Most of the book Exo-Vaticana rehearses the history of the UFO movement and the correlating research. Much of it I already knew, but there were enough odd gems of research to keep me reading to the very last page. I have to raise a concern about one aspect of their writing and that is their exogesis of Scripture. I just invented that term ‘exogesis.’ ‘Exegesis’ is a way of interpreting Scripture in which we check the context, the historical background, the linguistic issues, etc. to try and understand what the original author, and perhaps also what the Holy Spirit, were trying to say to the culture that produced the passage. It may even include two or three levels of understanding, but the idea is, what was God trying to say to us?
An example: who was the author of Genesis 10 referring to when he wrote of Nimrod? One might look for a historical Babylonian king or even a mythological character like Gilgamesh. ‘Isogesis’ is when we bring our biases and training to the Scripture and force our own interpretations into it. An example would be to say that Nimrod is definitely Gilgamesh and try to present dubious arguments in favor of that thesis. The prefix ‘exo-‘ refers to issues relating to things beyond our solar system. I am defining ‘exogesis’ as bringing biases that cannot be substantiated, and adding alien speculation that creates a whole new mythos. Saying, as H and P do, that Nimrod is King Gilgamesh and that he gradually morphed into a hybrid, making him a super transhuman, is a great leap into the fogosphere.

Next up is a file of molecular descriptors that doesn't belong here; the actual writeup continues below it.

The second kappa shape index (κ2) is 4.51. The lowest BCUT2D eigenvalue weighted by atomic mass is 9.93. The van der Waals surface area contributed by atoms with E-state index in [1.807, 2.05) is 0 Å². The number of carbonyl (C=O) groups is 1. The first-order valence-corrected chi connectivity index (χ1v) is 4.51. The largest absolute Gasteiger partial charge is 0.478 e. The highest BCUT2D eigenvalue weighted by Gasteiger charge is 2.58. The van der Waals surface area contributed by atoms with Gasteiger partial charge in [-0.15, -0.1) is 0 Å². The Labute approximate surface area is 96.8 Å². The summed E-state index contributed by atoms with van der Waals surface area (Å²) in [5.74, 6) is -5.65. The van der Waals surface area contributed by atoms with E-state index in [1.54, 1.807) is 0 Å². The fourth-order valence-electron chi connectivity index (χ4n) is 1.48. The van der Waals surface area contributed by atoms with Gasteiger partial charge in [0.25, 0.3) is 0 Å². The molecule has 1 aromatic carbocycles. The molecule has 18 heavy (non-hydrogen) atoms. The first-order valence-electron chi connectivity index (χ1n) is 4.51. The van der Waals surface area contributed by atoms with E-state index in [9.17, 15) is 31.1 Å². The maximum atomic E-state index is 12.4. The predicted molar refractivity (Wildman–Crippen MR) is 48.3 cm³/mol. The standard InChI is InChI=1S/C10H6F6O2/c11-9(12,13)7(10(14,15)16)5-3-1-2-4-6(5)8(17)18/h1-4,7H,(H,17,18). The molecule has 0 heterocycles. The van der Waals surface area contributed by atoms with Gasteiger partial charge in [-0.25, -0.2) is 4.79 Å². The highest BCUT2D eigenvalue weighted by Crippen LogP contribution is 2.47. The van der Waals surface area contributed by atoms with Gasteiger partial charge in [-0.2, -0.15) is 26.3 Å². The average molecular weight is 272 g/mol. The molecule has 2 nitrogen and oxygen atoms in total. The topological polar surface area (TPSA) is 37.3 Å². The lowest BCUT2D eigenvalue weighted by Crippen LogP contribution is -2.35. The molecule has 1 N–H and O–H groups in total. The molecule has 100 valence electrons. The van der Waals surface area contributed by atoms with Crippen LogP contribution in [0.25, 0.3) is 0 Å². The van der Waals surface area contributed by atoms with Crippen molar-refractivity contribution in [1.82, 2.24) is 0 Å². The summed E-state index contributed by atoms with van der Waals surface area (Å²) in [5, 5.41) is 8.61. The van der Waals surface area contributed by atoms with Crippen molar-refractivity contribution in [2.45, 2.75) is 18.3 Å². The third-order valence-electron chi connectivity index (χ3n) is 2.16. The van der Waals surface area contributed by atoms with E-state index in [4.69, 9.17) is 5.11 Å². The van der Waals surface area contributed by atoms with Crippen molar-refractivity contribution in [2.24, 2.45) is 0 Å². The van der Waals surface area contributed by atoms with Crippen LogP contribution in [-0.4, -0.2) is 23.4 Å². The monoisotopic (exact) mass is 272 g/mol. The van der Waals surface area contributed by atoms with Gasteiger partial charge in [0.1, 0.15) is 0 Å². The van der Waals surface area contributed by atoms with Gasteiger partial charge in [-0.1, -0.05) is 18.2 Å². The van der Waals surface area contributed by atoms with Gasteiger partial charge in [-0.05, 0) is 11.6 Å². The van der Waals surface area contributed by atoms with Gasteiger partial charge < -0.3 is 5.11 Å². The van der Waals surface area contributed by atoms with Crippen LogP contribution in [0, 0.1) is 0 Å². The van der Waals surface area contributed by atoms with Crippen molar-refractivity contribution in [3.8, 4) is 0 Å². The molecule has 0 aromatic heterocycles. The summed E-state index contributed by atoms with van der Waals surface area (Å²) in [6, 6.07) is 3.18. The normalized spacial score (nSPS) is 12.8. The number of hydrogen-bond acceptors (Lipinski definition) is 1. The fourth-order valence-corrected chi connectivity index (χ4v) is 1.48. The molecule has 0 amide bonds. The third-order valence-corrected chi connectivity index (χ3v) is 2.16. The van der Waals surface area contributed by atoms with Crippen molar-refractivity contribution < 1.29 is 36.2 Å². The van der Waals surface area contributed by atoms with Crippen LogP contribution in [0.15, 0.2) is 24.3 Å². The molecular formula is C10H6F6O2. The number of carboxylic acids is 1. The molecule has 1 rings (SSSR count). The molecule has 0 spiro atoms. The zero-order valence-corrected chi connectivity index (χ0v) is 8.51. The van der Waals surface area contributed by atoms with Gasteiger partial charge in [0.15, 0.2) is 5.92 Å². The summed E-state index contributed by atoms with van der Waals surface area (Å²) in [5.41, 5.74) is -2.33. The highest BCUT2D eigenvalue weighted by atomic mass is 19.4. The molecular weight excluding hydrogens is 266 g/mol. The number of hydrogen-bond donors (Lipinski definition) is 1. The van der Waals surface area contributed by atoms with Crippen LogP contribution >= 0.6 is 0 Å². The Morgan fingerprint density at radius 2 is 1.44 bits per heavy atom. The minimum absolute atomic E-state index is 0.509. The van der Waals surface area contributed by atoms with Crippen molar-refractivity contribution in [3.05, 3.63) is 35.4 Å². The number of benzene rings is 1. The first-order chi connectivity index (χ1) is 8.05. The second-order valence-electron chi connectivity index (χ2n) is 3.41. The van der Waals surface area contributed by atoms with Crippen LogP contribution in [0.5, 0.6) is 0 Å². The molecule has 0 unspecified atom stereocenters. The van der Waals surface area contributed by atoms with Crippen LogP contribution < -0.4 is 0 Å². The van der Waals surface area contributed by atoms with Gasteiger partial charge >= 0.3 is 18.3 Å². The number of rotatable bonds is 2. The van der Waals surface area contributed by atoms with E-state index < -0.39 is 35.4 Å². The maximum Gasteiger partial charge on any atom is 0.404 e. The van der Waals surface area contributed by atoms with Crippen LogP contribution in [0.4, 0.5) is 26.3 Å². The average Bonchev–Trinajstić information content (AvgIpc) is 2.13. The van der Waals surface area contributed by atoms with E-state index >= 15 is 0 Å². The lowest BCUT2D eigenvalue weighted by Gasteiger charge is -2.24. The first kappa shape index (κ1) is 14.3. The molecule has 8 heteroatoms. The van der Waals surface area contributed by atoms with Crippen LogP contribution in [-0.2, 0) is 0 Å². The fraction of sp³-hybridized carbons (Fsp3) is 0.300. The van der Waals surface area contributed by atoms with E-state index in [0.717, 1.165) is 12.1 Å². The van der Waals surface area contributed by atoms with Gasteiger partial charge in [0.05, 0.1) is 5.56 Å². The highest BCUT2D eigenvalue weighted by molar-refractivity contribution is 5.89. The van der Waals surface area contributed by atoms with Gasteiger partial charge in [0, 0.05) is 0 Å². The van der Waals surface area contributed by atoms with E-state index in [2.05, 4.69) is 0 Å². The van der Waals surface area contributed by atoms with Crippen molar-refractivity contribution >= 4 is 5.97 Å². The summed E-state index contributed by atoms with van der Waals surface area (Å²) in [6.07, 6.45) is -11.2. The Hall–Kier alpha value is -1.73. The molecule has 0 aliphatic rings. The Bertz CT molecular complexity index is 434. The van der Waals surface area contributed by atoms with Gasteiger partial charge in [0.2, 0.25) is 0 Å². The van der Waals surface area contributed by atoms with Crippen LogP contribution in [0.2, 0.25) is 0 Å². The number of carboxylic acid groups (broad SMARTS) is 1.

Another example is their belief that when the Bible says that all flesh was corrupted on the earth in Moses’ day, it means that every human on earth was a hybrid except Noah and his family. Noah was ‘pure’ in his DNA. That was never the intent of the author of Genesis. What fundamentalists do with Genesis 1-11 frustrates me immensely.
I do agree with H and P in that there is a connection between the abduction phenomenon today, the reference to hybrid offspring in Genesis 6, and the ancient myths from Egypt, Mesopotamia, Akkad, Sumer, and Syria about deities that appear to be hybrids composed of human and animal parts.
I also agree that we must reject the idea that Jesus Christ was a hybrid alien. His genealogy is carefully traced back to Adam. He became a human to redeem humans. If he is half alien, then aliens are liars and social manipulators. In fact, Jesus came to warn us that there are powerful, interdimensional entities in the world that can lead our souls to destruction. He came to help us resist not only sin itself, but the tempter himself.
So, I have enjoyed the books immensely, but one must beware of the fact that Thomas Horn creates his own hermeneutical monsters by splicing wildly speculative ‘exotheology’ into his use of the Bible. I agree with them that there is much going on today that would suggest end times. And if not end times, the future is inexorably landing in our back yards and it’s getting zanier and more alien by the year. The thought of secular scientists acquiring the ability to splice and dice the DNA of plants, animals, and humans us genuinely unsettling. In the words of the cartoon character Pogo, “We have met the enemy, and it is us.” We have also met the future and it is here.
I have one more post to pull from Exo-Vaticana. It’s a fascinating UFO story from Gary Stearman, who shared it with Tom Horn by email, and it’s what you call in the journalistic world ‘a scoop’! If you are interested in UFOs, don’t miss my next post. My July 10 post is Tom Horn’s story and is equally riveting.